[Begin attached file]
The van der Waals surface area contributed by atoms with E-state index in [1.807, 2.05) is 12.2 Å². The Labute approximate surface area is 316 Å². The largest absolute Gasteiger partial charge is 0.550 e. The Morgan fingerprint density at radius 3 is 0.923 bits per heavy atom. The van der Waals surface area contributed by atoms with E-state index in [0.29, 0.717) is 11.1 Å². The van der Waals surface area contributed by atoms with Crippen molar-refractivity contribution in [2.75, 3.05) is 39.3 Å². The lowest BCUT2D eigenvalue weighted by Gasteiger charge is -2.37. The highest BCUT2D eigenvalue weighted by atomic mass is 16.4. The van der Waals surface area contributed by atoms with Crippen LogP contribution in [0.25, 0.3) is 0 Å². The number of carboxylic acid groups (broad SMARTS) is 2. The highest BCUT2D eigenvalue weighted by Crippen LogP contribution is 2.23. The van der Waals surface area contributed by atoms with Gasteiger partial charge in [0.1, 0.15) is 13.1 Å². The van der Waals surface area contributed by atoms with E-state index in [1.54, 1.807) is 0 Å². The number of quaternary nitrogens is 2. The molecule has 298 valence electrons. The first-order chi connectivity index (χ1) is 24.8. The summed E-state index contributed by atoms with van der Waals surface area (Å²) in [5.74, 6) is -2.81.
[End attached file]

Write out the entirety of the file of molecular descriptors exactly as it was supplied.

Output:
The van der Waals surface area contributed by atoms with E-state index in [1.807, 2.05) is 12.2 Å². The Labute approximate surface area is 316 Å². The largest absolute Gasteiger partial charge is 0.550 e. The Morgan fingerprint density at radius 3 is 0.923 bits per heavy atom. The van der Waals surface area contributed by atoms with E-state index in [0.29, 0.717) is 11.1 Å². The van der Waals surface area contributed by atoms with Crippen molar-refractivity contribution in [2.75, 3.05) is 39.3 Å². The lowest BCUT2D eigenvalue weighted by Gasteiger charge is -2.37. The highest BCUT2D eigenvalue weighted by atomic mass is 16.4. The van der Waals surface area contributed by atoms with Crippen LogP contribution in [0.25, 0.3) is 0 Å². The number of carboxylic acid groups (broad SMARTS) is 2. The highest BCUT2D eigenvalue weighted by Crippen LogP contribution is 2.23. The van der Waals surface area contributed by atoms with Gasteiger partial charge in [0.1, 0.15) is 13.1 Å². The van der Waals surface area contributed by atoms with E-state index in [1.54, 1.807) is 0 Å². The number of quaternary nitrogens is 2. The molecule has 298 valence electrons. The first-order chi connectivity index (χ1) is 24.8. The summed E-state index contributed by atoms with van der Waals surface area (Å²) in [5.74, 6) is -2.81.